Ahunstic seniors' residences scramble to find new homes for 78 seniors after EMSB moves to evict them

Richard Beaulne and his mother, Lucille Boucher, listen to the chatter between kitchen staff and residents as Beaulne wheels the 85-year-old back to her room at the Résidence Le Saint-Joseph d'Ahuntsic.

"It's a good place," says Boucher, who's lived at the seniors' home on Papineau Avenue for the past nine years.

Beaulne said his mother will miss those familiar voices. All 45 residents of Le Saint-Joseph, along with 33 people living a few doors away at another private seniors' residence, Les Jardins d'Élysée, have less than a year to find somewhere else to live.

Both buildings are rented from the English Montreal School Board (EMSB), which gave the owners notice in February it is terminating the leases on the properties next June.

"It's a family they've just destroyed," said Beaulne of the EMSB's decision to take back the buildings.

Neither of the residences has automatic sprinkler systems, which by law must be installed in all seniors' homes by December 2020.

The EMSB administration recommended that the board terminate the leases rather than install the sprinklers.

Sudha Krishnan/CBC

'Trauma' for residents, families and staff

"I offered to pay for the work. They refused," said Isabelle Lukawecki, who has been operating Les Jardins d"Elysee for eight years.

Jean Labelle, who has run Le Saint-Joseph d'Ahuntsic for nearly two decades, did the same.

"We offered to purchase the buildings. They refused that, too," said Labelle.

"I don't want to kick anyone out the door," said Lukawecki. "This is a trauma — for the residents, the employees, the families and for me."

New vocation for buildings, says EMSB

The homes are adjacent to St. Pius X Centre, an adult and vocational training centre that's been the focal point of some controversy in recent months, after the EMSB voted to move the Galileo Adult Education Centre to St. Pius to make room for francophone students in the overcrowded Pointe-de-l'Île school board.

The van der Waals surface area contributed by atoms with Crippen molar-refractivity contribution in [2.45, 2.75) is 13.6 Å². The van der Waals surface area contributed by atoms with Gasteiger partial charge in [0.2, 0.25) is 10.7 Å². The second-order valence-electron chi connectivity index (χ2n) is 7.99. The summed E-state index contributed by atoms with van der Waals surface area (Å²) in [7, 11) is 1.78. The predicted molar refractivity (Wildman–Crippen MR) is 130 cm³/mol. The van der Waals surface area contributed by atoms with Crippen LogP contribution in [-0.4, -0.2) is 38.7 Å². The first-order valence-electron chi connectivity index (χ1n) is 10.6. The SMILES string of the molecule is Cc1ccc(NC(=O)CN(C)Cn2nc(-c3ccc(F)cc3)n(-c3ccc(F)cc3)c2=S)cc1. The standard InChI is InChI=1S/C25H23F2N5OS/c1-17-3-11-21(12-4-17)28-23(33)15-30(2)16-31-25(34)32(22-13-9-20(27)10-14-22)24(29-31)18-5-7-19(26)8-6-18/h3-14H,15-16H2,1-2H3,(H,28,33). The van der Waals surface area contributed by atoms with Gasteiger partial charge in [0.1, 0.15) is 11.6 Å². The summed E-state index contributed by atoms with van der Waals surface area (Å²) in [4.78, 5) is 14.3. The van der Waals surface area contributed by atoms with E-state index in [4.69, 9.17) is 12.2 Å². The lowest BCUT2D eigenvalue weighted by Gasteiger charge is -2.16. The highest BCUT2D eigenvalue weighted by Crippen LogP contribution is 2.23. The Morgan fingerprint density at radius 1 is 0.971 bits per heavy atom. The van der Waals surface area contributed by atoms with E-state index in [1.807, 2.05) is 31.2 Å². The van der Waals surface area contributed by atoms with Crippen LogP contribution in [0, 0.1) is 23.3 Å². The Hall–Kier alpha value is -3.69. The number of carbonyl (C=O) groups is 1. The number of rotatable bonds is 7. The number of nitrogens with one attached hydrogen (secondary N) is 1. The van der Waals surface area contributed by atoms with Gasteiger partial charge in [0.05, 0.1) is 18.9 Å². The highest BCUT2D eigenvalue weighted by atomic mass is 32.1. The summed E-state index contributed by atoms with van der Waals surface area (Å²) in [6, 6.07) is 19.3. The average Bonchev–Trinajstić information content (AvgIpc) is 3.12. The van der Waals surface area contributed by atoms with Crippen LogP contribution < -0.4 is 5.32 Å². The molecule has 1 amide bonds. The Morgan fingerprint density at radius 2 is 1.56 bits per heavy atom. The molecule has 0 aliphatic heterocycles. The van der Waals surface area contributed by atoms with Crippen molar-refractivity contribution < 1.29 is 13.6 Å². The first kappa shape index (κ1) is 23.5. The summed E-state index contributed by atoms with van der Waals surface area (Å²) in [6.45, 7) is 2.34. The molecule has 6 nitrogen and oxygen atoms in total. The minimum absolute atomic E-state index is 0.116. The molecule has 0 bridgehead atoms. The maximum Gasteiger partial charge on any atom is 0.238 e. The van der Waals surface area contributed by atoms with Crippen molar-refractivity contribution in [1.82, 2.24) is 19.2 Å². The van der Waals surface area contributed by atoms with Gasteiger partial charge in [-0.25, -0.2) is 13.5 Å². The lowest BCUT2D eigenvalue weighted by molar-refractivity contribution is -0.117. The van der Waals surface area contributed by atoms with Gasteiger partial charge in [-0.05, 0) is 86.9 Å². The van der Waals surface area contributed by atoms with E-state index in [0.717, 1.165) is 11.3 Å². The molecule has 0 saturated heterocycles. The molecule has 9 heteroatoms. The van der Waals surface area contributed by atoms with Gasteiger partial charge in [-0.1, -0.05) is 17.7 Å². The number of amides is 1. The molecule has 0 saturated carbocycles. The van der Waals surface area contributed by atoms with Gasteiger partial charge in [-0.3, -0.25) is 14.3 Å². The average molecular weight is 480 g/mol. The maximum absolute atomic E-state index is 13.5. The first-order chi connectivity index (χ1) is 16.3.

The EMSB says it needs the space in the two long-rented buildings. Once they're vacated, the buildings may be used for labs, exam-marking centres, meeting rooms and administrative offices, the board says.

EMSB Chair Angela Mancini says she understands why the residents and their families are worried.

"Because they're elderly people that were in those homes, we wanted to make sure they had enough leeway time," said Mancini.

Sudha Krishnan/CBC

She said that's why the board gave Lukawecki and Labelle more than 16 months' notice, far more than the one-year notice the lease requires — to provide the residents a smooth transition to new homes.

Mancini says the main reason the board decided to end the leases was because of the sprinkler requirements, but she said the fact that the CAQ government is now eyeing the board's real estate makes reclaiming the buildings even more pressing.

"We're at a different time in our existence — the fact that the minister is looking to take maybe some of our buildings, " said Mancini.

Finding new homes could take months

The operators of both seniors' residences have already informed the regional health authority,  le CIUSSS du Nord-de-l'Île-de-Montréal, that the homes will be shutting down.  

The health authority is in the process of assessing the seniors' needs to help them find new homes, a process that could take as long as six months. Some residents with more acute needs may have to go to a provincially operated residence at least temporarily, until a permanent home can be found, said Lukawecki.

She worries the moves will take a toll.

"An elderly person living here is attached to the surroundings and neighbourhood," said Lukawecki.

Sudha Krishnan/CBC

Lukawecki and Labelle worry it will be hard for residents on a limited income to find the kind of affordable housing their homes provide. The two owners are shaken and exhausted by the whole ordeal.

"I put my money and heart into this, " said Lukawecki. "I spent my life around the elderly."

"It's inhumane," said Labelle.

He has gone out of his way to find Boucher a new place to live that will be close to her son, making it easier for him to visit.

"He thought of me," said Boucher, who considers Labelle to be like family — someone she will deeply miss when she moves.